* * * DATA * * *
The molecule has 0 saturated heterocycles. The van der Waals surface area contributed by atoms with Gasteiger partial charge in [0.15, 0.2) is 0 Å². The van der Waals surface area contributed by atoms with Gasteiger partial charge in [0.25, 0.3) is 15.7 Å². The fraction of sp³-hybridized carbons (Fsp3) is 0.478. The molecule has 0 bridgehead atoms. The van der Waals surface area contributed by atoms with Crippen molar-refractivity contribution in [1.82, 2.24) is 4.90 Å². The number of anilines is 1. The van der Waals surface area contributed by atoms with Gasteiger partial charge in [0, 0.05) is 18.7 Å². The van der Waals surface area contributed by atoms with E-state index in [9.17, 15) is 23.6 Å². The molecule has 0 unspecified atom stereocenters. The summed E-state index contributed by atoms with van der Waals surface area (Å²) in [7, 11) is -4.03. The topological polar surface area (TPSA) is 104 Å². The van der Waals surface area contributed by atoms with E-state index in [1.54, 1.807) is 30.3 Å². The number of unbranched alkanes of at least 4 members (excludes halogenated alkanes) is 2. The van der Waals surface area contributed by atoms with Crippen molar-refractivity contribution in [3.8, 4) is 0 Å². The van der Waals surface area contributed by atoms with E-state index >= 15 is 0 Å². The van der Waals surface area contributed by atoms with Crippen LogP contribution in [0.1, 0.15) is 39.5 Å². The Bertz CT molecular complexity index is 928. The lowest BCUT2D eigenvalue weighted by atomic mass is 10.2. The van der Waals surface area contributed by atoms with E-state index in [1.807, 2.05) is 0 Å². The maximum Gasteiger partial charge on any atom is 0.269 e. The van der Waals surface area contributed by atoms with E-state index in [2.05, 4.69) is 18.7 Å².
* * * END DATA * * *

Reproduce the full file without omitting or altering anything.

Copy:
The molecule has 0 saturated heterocycles. The van der Waals surface area contributed by atoms with Gasteiger partial charge in [0.15, 0.2) is 0 Å². The van der Waals surface area contributed by atoms with Gasteiger partial charge in [0.25, 0.3) is 15.7 Å². The fraction of sp³-hybridized carbons (Fsp3) is 0.478. The molecule has 0 bridgehead atoms. The van der Waals surface area contributed by atoms with Crippen molar-refractivity contribution in [1.82, 2.24) is 4.90 Å². The number of anilines is 1. The van der Waals surface area contributed by atoms with Gasteiger partial charge in [0, 0.05) is 18.7 Å². The van der Waals surface area contributed by atoms with E-state index in [9.17, 15) is 23.6 Å². The molecule has 0 unspecified atom stereocenters. The summed E-state index contributed by atoms with van der Waals surface area (Å²) in [7, 11) is -4.03. The topological polar surface area (TPSA) is 104 Å². The van der Waals surface area contributed by atoms with E-state index in [1.54, 1.807) is 30.3 Å². The number of unbranched alkanes of at least 4 members (excludes halogenated alkanes) is 2. The van der Waals surface area contributed by atoms with Crippen molar-refractivity contribution in [3.8, 4) is 0 Å². The van der Waals surface area contributed by atoms with E-state index >= 15 is 0 Å². The van der Waals surface area contributed by atoms with Crippen LogP contribution in [0.1, 0.15) is 39.5 Å². The Bertz CT molecular complexity index is 928. The lowest BCUT2D eigenvalue weighted by atomic mass is 10.2. The van der Waals surface area contributed by atoms with E-state index in [1.807, 2.05) is 0 Å². The maximum Gasteiger partial charge on any atom is 0.269 e. The van der Waals surface area contributed by atoms with E-state index in [2.05, 4.69) is 18.7 Å².